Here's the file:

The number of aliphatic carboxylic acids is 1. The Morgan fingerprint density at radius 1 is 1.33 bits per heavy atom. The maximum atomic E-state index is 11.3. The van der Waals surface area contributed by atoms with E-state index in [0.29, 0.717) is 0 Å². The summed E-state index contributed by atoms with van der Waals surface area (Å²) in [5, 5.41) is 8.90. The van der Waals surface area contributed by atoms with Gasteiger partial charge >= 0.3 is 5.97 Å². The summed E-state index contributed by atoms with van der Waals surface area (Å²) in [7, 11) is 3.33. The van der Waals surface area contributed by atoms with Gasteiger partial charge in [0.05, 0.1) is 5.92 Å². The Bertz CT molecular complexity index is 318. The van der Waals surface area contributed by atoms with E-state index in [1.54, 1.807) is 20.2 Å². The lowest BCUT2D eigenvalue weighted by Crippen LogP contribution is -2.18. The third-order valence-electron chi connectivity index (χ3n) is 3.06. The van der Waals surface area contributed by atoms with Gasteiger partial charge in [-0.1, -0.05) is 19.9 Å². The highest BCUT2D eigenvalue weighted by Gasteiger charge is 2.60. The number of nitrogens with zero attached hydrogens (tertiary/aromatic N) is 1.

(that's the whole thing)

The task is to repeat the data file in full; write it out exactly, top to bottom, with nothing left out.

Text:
The number of aliphatic carboxylic acids is 1. The Morgan fingerprint density at radius 1 is 1.33 bits per heavy atom. The maximum atomic E-state index is 11.3. The van der Waals surface area contributed by atoms with E-state index in [0.29, 0.717) is 0 Å². The summed E-state index contributed by atoms with van der Waals surface area (Å²) in [5, 5.41) is 8.90. The van der Waals surface area contributed by atoms with Gasteiger partial charge >= 0.3 is 5.97 Å². The summed E-state index contributed by atoms with van der Waals surface area (Å²) in [7, 11) is 3.33. The van der Waals surface area contributed by atoms with Gasteiger partial charge in [0.05, 0.1) is 5.92 Å². The Bertz CT molecular complexity index is 318. The van der Waals surface area contributed by atoms with E-state index in [1.54, 1.807) is 20.2 Å². The lowest BCUT2D eigenvalue weighted by Crippen LogP contribution is -2.18. The third-order valence-electron chi connectivity index (χ3n) is 3.06. The van der Waals surface area contributed by atoms with Gasteiger partial charge in [-0.1, -0.05) is 19.9 Å². The highest BCUT2D eigenvalue weighted by Gasteiger charge is 2.60. The number of nitrogens with zero attached hydrogens (tertiary/aromatic N) is 1.